Improving Your Earning Power - What Works
Graduation day came and went and then reality set in and I asked myself, "What kind of job can I get with this degree?" We were brought up believing that earning a diploma would take us far in life. That is true. It's also true, it doesn't come easy.
If you're like many who've entered the work force or are still looking for that perfect job, it's possible that you were surprised or disappointed at the starting salary for many jobs. From personal experience, I spent many years underemployed while I earned a degree that took nearly two decades to achieve. Life took precedence over my educational needs and I began my career with only a high school diploma. Years later, I realized the only way to improve my salary would be to go further with my education.
If you ain't the lead dog, the view never changes.— Lewis Grizzard
Where Do I Begin?
Start by taking charge of your future; take the lead. One of the most valuable things I learned working for a large corporation was that I was in charge of my future, not the Human Resources Department or my frequently changing management team. While working for one corporation, I worked for more than twenty different managers in a span of nine years. If you leave your future up to your manager's good nature, good luck, because you'll need it. You'll be lucky if they even know who you are.
Climbing the Corporate Ladder
Working for a major corporation has many advantages. For instance, many employers offer a tuition reimbursement program if you're trying to work toward a degree. In some places, they do not restrict the courses or degree program you're trying to achieve or limit the classes you can take.
When I worked for a Fortune 50 company, the guy in the office next to mine got a promotion and his job became vacant. Through our conversations, I discovered he performed many of the same tasks I did. We drew financial numbers from a data base, compiled a variety of reports and prepared summaries of the results. When I discovered that my salary was nearly twenty thousand dollars less than his I immediately applied for the position as a Financial Analyst.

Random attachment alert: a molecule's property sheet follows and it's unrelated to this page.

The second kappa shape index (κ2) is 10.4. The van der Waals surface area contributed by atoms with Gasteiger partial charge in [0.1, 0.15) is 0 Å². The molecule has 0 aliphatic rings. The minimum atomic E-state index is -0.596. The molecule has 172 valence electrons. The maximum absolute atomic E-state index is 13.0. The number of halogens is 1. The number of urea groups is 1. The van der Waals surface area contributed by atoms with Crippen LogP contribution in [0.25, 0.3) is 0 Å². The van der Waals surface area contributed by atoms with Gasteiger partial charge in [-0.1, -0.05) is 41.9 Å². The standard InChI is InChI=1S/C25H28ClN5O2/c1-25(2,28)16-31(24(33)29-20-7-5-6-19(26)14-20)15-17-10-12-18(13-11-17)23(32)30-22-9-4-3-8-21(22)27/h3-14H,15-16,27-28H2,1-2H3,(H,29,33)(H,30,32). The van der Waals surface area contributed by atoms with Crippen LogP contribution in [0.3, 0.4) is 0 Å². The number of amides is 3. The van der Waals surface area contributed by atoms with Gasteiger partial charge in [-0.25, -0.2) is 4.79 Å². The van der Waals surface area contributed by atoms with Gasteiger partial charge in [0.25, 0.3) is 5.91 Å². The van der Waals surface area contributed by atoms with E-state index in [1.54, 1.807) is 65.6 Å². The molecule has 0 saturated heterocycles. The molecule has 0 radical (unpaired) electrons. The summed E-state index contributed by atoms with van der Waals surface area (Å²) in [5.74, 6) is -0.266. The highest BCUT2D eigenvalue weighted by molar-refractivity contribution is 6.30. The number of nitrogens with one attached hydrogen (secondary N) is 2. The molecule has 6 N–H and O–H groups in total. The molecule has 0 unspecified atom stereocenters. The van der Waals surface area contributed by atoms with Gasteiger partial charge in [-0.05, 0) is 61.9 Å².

Average Salary By Employer - With PMP
Applying Within the Company
To my dismay, I was told that I did not qualify for that job level since I did not hold a college degree. You can imagine how I reacted. Especially after finding out my coworker presented some of my work as his own which helped him get his promotion. I was furious! But there was little I could do other than quit or earn a degree if I wanted to advance. That was the stimulus I needed to enroll in night classes.
Project Flow Diagram
Exceeding the Job Requirements
My boss used to say I kept a copy of my job description in my drawer and checked it whenever he gave me an assignment. The fact was that I was doing a whole lot more for the company than was required of the position I held. To some people that may seem like a waste of effort. The best part was the valuable education that the experience provided.
You Better Think About What You're Trying To Do
Saving the Company Money
For example, when I worked for a different company, I was required to report the copier usage on each of the thirty-plus copiers in different buildings. Every month, the copier representative collected my data sheets with the current readings. I began to study the copier leases and crunch the numbers on the click charges noting the range at which the charges increased based on volume.
Through this analysis, I discovered that by moving the high volume copiers into different areas of high usage, that we would save thousands of dollars in click charges. Clicks are recorded every time the copier makes a copy. On the low volume machines, the company penalized us for excess usage by increasing the click charge over a certain maximum.